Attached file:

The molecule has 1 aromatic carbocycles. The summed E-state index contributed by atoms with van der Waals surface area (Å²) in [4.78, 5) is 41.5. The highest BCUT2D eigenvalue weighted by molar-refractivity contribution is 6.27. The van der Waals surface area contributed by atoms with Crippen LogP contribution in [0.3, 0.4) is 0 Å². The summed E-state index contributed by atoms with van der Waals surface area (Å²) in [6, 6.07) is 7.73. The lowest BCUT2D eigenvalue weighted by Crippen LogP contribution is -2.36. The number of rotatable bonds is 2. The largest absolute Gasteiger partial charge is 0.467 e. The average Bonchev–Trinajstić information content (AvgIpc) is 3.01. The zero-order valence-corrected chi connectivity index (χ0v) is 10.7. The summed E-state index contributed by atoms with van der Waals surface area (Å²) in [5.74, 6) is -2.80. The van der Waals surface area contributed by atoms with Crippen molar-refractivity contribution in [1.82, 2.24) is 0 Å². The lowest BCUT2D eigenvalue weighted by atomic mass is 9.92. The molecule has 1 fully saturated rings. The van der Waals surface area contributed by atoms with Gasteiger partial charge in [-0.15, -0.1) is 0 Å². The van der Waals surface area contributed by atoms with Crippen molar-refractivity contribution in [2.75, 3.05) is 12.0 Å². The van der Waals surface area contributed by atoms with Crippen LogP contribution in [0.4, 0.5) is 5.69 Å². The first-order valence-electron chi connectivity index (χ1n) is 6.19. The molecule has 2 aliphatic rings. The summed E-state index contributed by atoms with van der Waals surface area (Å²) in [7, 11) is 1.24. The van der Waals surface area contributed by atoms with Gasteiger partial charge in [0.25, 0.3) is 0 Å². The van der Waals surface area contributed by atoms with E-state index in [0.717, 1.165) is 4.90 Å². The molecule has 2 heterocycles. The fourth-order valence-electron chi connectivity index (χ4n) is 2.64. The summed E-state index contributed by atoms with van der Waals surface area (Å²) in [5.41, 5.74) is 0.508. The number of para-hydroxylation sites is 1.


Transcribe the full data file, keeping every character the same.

The molecule has 1 aromatic carbocycles. The summed E-state index contributed by atoms with van der Waals surface area (Å²) in [4.78, 5) is 41.5. The highest BCUT2D eigenvalue weighted by molar-refractivity contribution is 6.27. The van der Waals surface area contributed by atoms with Crippen LogP contribution in [0.3, 0.4) is 0 Å². The summed E-state index contributed by atoms with van der Waals surface area (Å²) in [6, 6.07) is 7.73. The lowest BCUT2D eigenvalue weighted by Crippen LogP contribution is -2.36. The number of rotatable bonds is 2. The largest absolute Gasteiger partial charge is 0.467 e. The average Bonchev–Trinajstić information content (AvgIpc) is 3.01. The zero-order valence-corrected chi connectivity index (χ0v) is 10.7. The summed E-state index contributed by atoms with van der Waals surface area (Å²) in [5.74, 6) is -2.80. The van der Waals surface area contributed by atoms with Crippen molar-refractivity contribution in [1.82, 2.24) is 0 Å². The lowest BCUT2D eigenvalue weighted by atomic mass is 9.92. The molecule has 1 fully saturated rings. The van der Waals surface area contributed by atoms with Gasteiger partial charge in [-0.15, -0.1) is 0 Å². The van der Waals surface area contributed by atoms with Crippen molar-refractivity contribution in [2.75, 3.05) is 12.0 Å². The van der Waals surface area contributed by atoms with Crippen LogP contribution in [0.4, 0.5) is 5.69 Å². The first-order valence-electron chi connectivity index (χ1n) is 6.19. The molecule has 2 aliphatic rings. The summed E-state index contributed by atoms with van der Waals surface area (Å²) in [7, 11) is 1.24. The van der Waals surface area contributed by atoms with Gasteiger partial charge in [0.25, 0.3) is 0 Å². The van der Waals surface area contributed by atoms with E-state index in [0.717, 1.165) is 4.90 Å². The molecule has 2 heterocycles. The fourth-order valence-electron chi connectivity index (χ4n) is 2.64. The summed E-state index contributed by atoms with van der Waals surface area (Å²) in [5.41, 5.74) is 0.508. The number of para-hydroxylation sites is 1.